How to Protect Your Email Mailbox from Spam

Saturday, November 17, 2012

Spam is the electronic equivalent of junk mail. Sometimes it takes the relatively benign form of companies that send you unwanted advertisements for their products or websites, but at other times it can harm your computer by installing viruses, by mining your personal data from your hard drive or by taking your friends’ email addresses from your address book to spam them.

Here are some tips for eliminating spam from your mailbox:

  • Never type your email address on message boards or elsewhere on the internet. Spammers send bots - autonomous software robots – to travel through the internet and collect all email addresses they can find. 

  • Similarly, do not give your address to people and companies that you hardly know. Spammers are quite clever about pretending to offer legitimate services in order to get your email address from you. The best idea is to get a temporary or disposable email address that you can give new companies until you have verified that they are legitimate. Most disposable mailboxes are even free.

  • Use a complex email address that a bot will not be able to guess. For example, is likely to receive a lot of spam because a bot can guess that it might exist. So is But bots are unlikely to try, because “hemliwu” is not a word found in the dictionary.

  • If you want to be contacted by visitors to your website, use a contact form rather than placing your address on the site. Then you can still be contacted, but your email address remains private.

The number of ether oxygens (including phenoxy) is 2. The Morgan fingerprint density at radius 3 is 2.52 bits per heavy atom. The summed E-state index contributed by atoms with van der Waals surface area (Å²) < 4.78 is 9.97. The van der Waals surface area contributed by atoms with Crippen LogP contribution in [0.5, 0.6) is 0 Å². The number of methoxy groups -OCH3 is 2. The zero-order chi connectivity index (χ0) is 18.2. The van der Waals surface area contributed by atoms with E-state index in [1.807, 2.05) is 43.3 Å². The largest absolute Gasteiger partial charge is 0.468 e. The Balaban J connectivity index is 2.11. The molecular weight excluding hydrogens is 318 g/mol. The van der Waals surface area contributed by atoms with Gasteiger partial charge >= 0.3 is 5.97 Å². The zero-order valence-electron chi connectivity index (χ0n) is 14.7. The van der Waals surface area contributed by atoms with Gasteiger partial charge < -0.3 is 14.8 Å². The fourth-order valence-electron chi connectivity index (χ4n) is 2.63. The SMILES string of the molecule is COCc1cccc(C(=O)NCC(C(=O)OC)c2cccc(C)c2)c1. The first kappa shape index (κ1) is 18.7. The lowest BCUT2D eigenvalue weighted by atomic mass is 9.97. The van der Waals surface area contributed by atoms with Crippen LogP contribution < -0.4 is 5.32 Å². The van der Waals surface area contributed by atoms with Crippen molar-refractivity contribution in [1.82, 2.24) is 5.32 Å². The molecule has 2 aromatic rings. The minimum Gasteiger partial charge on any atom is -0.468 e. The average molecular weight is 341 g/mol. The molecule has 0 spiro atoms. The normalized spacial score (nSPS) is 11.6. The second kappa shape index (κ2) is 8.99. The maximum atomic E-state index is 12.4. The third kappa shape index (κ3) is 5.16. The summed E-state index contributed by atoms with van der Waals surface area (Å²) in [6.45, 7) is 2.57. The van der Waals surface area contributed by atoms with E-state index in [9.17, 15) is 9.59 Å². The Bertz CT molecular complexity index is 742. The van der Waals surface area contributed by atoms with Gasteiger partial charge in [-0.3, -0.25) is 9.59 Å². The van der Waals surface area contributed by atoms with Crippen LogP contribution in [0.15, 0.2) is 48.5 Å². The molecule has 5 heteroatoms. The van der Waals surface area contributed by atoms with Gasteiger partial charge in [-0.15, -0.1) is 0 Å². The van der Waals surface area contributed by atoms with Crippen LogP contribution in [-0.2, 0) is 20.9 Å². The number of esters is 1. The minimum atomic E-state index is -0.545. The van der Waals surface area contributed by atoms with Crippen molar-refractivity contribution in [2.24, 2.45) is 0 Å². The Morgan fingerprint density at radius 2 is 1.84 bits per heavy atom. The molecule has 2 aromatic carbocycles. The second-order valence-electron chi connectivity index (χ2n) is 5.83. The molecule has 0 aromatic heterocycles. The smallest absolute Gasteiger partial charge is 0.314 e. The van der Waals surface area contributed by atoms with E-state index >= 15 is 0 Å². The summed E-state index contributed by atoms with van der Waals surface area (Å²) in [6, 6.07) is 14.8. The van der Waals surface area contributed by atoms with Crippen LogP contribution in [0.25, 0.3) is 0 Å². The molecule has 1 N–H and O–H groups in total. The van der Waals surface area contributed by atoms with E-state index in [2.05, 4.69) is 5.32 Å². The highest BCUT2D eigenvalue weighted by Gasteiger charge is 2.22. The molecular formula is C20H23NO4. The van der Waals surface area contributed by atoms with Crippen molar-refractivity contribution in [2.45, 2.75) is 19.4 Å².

• If you absolutely have to put your email address on your website, then use a service that requires the solving of a captcha before the address become visible. For those unsure of what a  captcha is, it refers to when you’re asked to “type the characters in the image below”, and shown blurry squiggles in “the image.” The point of captcha is precisely that it can be read by humans but not by bots.

  • The most common way to combat email spam is to sign up to an email service provider that includes a spam protection service. The overwhelming majority of email providers provide this as a free part of their service. These include Gmail, Hotmail, Yahoo and almost all Canadian internet service providers.

  • Even if you do make use of such a provider, some spam might still slip through their filters. If this happens, the correct course of action is to report it to your email provider, without opening it, of course. The information which you give them will enable them to block that specific mail as spam, but might also allow them to locate the spammer and take action to remove her from the internet.

  • If your email service provider does not offer its own spam protection, or if its protection still lets through a lot of spam, your next step is to find your own software to do the blocking. Most typical antivirus packages include a spam protection component. As in the case of email providers, you can help the anti-virus providers by reporting spam that they fail to block.


Spam can really ‘bug’ up your inbox, but following these steps will help you to eliminate the spam that you are currently receiving.